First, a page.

Vintage Glamour: A Glimpse into 1860s Victorian Girls' Fashion


The 1860s were part of the broader Victorian era, spanning from 1837 to 1901. This period was characterized by strict adherence to social conventions and a deep appreciation for humility and decency.

Victorian fashion was no exception, with each decade bringing its own distinct trends and nuances.

The fashion of these decades in European and European-influenced countries is characterized by women's fashion with excessively full skirts relying on crinolines and hoops and the emergence of "alternative fashion" under the influence of the artistic dress movement.

Additionally, the popularity of the newly invented sewing machine made possible the expansion of women's wardrobe.

Aniline dyes (made from coal tar) were new and produced brighter colors than natural dyes (made from plants) and did not fade so quickly.

Bright colors and intricate designs that appear bold and wild to our modern tastes were popular. The skirts were wide, making the waist look smaller.

Corsets contributed to this effect by establishing trim lines over which a close-fitting bodice could easily sit. Women wore more layers under their dresses than in earlier times.

By the early 1860s, the skirt had reached its final width. After about 1862 the form of the crinoline changed and instead of being bell-shaped it became flatter at the front and more flared at the back.

This large area was richly decorated with all kinds of decorations. Puffs and strips can cover most of the skirt. There could be so many flounces that the material of the skirt itself was barely visible.

Lace became popular again and was used throughout the dress. Silver or gold embroidery can also be done on any part of the dress.

Day dresses consist of wide pagoda sleeves worn over undersleeves or engantes. High necklines with lace or tatted collars or chemisettes completed daytime looks.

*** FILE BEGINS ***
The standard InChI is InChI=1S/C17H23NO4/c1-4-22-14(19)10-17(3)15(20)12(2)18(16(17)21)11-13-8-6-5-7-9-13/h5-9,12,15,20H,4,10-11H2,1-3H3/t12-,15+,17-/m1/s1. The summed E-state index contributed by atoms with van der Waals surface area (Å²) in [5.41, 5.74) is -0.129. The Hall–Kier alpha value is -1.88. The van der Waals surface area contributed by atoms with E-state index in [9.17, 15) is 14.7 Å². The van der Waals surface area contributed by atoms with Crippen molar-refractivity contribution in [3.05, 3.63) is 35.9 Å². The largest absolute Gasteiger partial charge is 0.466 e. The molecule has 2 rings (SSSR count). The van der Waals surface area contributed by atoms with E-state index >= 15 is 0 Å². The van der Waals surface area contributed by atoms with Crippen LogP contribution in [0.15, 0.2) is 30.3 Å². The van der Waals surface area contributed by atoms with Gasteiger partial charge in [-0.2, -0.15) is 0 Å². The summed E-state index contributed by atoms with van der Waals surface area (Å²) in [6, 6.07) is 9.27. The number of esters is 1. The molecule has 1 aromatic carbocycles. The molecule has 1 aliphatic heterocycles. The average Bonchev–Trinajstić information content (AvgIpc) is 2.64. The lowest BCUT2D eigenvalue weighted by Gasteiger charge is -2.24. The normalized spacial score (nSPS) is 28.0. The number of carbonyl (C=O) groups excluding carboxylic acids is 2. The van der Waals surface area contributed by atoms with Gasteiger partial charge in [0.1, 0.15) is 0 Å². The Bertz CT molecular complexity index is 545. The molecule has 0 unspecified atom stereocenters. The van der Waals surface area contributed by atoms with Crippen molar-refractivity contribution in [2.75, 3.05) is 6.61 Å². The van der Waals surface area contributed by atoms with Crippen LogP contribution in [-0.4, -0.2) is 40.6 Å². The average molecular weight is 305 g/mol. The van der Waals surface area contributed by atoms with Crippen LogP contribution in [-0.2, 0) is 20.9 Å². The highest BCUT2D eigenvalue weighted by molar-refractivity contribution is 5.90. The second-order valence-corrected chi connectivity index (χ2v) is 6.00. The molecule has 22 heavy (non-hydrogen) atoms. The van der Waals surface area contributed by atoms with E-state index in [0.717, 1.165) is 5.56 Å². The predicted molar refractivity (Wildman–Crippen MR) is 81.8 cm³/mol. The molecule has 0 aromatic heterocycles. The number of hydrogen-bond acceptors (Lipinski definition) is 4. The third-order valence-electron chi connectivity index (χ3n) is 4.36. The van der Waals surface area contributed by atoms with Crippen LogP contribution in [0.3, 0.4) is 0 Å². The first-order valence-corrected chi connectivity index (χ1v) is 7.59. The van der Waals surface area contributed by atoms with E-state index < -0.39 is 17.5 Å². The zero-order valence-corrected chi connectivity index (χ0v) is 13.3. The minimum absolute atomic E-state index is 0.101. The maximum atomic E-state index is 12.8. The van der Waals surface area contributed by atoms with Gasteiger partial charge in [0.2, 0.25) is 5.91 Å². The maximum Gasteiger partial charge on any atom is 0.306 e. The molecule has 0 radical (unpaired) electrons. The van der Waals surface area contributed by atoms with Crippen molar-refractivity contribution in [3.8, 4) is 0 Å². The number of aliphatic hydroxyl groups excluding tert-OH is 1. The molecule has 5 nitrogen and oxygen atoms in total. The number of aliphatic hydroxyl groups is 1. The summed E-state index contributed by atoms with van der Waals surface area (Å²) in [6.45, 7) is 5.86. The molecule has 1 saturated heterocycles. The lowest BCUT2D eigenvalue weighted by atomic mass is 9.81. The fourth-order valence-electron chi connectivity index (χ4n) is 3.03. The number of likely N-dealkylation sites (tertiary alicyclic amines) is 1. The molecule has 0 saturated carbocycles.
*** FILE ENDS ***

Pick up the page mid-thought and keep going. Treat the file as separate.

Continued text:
Gowns had low necklines and short sleeves, and were worn with short gloves or lace or crocheted fingerless mitts. Voluminous skirts were supported by hoops, petticoats and or crinolines.

As skirts became narrower and flatter in the front, more emphasis was placed on the waist and hips. So corsets were used to help mold the body into the desired shape.

This was achieved by making corsets longer than before and making them from different sized pieces of fabric.

To increase stiffness, they were reinforced with several strips of whalebone, string or pieces of leather.

As well as making corsets tighter, this heavier structure helped prevent them from riding up or wrinkling at the waist.

The hair was parted down the middle and smoothed, waved, or folded over the ears, then braided or "put up" and pinned into a roll or low bun at the back of the neck Was.

Such styling was usually maintained by the use of hair oil and pomade. Styled hair was often restricted to decorative hairnets, especially by young women.

1 comment:

  1. How did they ever reproduce back then? All of them look sterile and stoic. Ugghh.


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